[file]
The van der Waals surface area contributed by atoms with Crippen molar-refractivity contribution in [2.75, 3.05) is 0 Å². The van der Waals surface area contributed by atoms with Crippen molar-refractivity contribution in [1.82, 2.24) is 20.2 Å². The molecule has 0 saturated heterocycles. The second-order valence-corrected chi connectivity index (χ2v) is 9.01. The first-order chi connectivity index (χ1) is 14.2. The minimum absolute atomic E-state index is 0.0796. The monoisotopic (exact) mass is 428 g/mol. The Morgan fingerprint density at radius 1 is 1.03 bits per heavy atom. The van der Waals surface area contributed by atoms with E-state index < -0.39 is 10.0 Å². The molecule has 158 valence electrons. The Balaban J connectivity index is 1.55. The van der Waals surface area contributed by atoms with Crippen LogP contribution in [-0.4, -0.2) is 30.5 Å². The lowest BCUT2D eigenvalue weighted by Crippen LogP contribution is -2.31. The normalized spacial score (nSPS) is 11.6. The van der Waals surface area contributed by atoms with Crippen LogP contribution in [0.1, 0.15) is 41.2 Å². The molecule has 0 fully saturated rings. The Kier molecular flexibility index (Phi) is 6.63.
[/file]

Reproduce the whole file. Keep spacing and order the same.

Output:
The van der Waals surface area contributed by atoms with Crippen molar-refractivity contribution in [2.75, 3.05) is 0 Å². The van der Waals surface area contributed by atoms with Crippen molar-refractivity contribution in [1.82, 2.24) is 20.2 Å². The molecule has 0 saturated heterocycles. The second-order valence-corrected chi connectivity index (χ2v) is 9.01. The first-order chi connectivity index (χ1) is 14.2. The minimum absolute atomic E-state index is 0.0796. The monoisotopic (exact) mass is 428 g/mol. The Morgan fingerprint density at radius 1 is 1.03 bits per heavy atom. The van der Waals surface area contributed by atoms with E-state index < -0.39 is 10.0 Å². The molecule has 158 valence electrons. The Balaban J connectivity index is 1.55. The van der Waals surface area contributed by atoms with Crippen LogP contribution in [-0.4, -0.2) is 30.5 Å². The lowest BCUT2D eigenvalue weighted by Crippen LogP contribution is -2.31. The normalized spacial score (nSPS) is 11.6. The van der Waals surface area contributed by atoms with Crippen LogP contribution in [0.1, 0.15) is 41.2 Å². The molecule has 0 fully saturated rings. The Kier molecular flexibility index (Phi) is 6.63.